Families Are a CU Industry Common Bond
I wasn't surprised when the emails started flooding in.
What about my friend and his brother?
You missed so-and-so and her dad.
You forgot me!
The fact that so many executives in the credit union industry are related was kind of the point to our Meet 7 Credit Union Families story.
Maybe a few folks grew up with credit union management ambitions, but I sure didn't, and I bet you didn't either.
So how did we get here? Many of our stories involve a family member who enthusiastically pointed us in the credit union direction.
I would have never found my way to credit unions if it weren't for my late Aunt Pat.
Imagine growing up in rural Kansas on a farm, only to discover while sending out high school graduation announcements that you had a long-lost aunt. And not just any long lost aunt – an artsy, cool aunt who owned her own business and lived in Los Angeles.
For a small town kid with big city lights in her eyes, I had hit the jackpot.
My aunt, Pat Kaye, owned a marketing agency named The Vivid Group that catered exclusively to credit unions.
Sometimes it was confused with another business in Southern California's San Fernando Valley by the name of Vivid. Boy, did she get some interesting misaddressed mail and wrong number phone calls.
Anyway, after my second year of college, Aunt Pat invited me out to L.A. for a summer internship. Somewhere between hitting all the Sunset Strip clubs with her executive assistant and being rejected by modeling agencies, I managed to pick up some skills writing credit union newsletter articles and designing statement inserts.
It was fun enough work and I enjoyed it, but when I returned to college that fall, I was sure my credit union and modeling days were over.
Eventually, after college, I found myself in L.A. again, looking for a job. In the early 1990s, the economy was only a little more accommodating to recent college graduates than it is today. So when I saw an ad in the L.A. Times for an entry-level credit union marketing position, I applied.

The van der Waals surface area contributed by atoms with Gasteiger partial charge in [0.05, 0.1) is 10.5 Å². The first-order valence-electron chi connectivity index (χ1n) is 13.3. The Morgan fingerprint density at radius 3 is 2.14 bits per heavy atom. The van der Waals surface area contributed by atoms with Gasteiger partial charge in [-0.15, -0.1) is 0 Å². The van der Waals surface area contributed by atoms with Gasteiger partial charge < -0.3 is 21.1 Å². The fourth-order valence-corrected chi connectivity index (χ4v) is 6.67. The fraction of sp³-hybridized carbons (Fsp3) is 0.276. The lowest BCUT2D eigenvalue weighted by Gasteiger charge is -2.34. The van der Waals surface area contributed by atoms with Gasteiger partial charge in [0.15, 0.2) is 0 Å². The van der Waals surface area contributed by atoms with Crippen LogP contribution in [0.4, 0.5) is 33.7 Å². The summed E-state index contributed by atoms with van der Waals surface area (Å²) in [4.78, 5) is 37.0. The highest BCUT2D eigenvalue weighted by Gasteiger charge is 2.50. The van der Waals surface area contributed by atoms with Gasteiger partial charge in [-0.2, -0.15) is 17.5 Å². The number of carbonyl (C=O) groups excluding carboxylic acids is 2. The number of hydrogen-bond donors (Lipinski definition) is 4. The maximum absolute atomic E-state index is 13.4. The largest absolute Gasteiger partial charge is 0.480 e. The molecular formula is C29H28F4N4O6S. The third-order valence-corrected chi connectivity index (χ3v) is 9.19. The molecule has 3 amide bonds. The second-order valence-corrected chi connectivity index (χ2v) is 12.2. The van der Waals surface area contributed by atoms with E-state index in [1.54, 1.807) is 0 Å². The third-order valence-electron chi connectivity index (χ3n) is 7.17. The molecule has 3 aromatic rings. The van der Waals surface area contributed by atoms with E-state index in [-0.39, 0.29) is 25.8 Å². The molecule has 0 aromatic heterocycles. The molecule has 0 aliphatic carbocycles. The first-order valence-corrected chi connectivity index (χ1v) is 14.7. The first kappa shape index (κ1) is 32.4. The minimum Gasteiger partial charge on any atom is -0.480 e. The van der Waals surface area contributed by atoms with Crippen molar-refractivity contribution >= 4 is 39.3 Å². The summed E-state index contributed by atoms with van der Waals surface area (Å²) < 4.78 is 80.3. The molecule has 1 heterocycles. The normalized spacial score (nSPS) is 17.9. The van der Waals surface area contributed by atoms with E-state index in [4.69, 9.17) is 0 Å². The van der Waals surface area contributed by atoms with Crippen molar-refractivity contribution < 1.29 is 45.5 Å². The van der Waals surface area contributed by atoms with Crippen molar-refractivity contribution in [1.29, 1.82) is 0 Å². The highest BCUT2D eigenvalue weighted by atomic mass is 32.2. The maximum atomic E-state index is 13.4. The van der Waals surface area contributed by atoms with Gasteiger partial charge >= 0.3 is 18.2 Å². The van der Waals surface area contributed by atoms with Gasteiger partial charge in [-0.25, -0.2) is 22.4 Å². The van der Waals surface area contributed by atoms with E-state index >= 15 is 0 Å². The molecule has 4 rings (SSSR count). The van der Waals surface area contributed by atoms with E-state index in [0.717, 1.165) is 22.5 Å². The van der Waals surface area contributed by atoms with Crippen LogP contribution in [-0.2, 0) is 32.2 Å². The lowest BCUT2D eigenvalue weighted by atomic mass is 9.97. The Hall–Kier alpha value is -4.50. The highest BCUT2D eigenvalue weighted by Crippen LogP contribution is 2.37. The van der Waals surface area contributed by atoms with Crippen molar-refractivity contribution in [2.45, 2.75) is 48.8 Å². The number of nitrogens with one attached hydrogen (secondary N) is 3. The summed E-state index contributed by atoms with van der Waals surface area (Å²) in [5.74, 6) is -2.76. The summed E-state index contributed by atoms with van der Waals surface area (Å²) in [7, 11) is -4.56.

I’ll never forget the first time I walked into that credit union.
My first impression was, “no way, not now, not ever.”
I tend to mentally divide credit unions into two groups: regular and fancy.
Fancy credit unions have new headquarters buildings with modern, matching cubicle furniture and designer paint on the walls.
Regular credit unions are located in the basement of the legacy sponsor's tower or in a trailer on campus. None of the furniture matches and nobody remembers the last time it was painted.
When you’re an idealistic 20-something fresh out of college, you picture yourself in a fancy office.
I hadn't moved all the way from Kansas to California to work in a regular office.
But I really liked my future boss and everybody else seemed pretty nice, too. I could sleep at night knowing I wasn't marketing something that would rip people off. And like my parents taught me, beggars can't be choosers. At that point in my career, I was still a beggar.
So I took the job. My regular credit union upgraded to fancy, I spent some time at another fancy credit union, and eventually found my way to CU Times.
There's a twist to this family tale: My other aunt, Pat's sister Taffy, is an executive at Bank of America. Like many of you who also have relatives working “for the Dark Side,” we’ve had some interesting shop talk debates over holiday dinner tables.
But, I’ve also learned that credit unions aren't the only place a woman can advance; Taffy worked her way up at BofA, from a clerk with only a GED to her current high-ranking vice president's position.
At CU Times, we’re always looking for topics you’d like to read, especially those that aren't being covered elsewhere.
If you’d like to see more coverage of the family connections that bind us and make our industry special, let me know.
Send us your stories and photos.
When we collect enough, we’ll publish them. And we hope you’ll enjoy reading them.
Heather Anderson is executive editor of CU Times. She can be reached at email@example.com.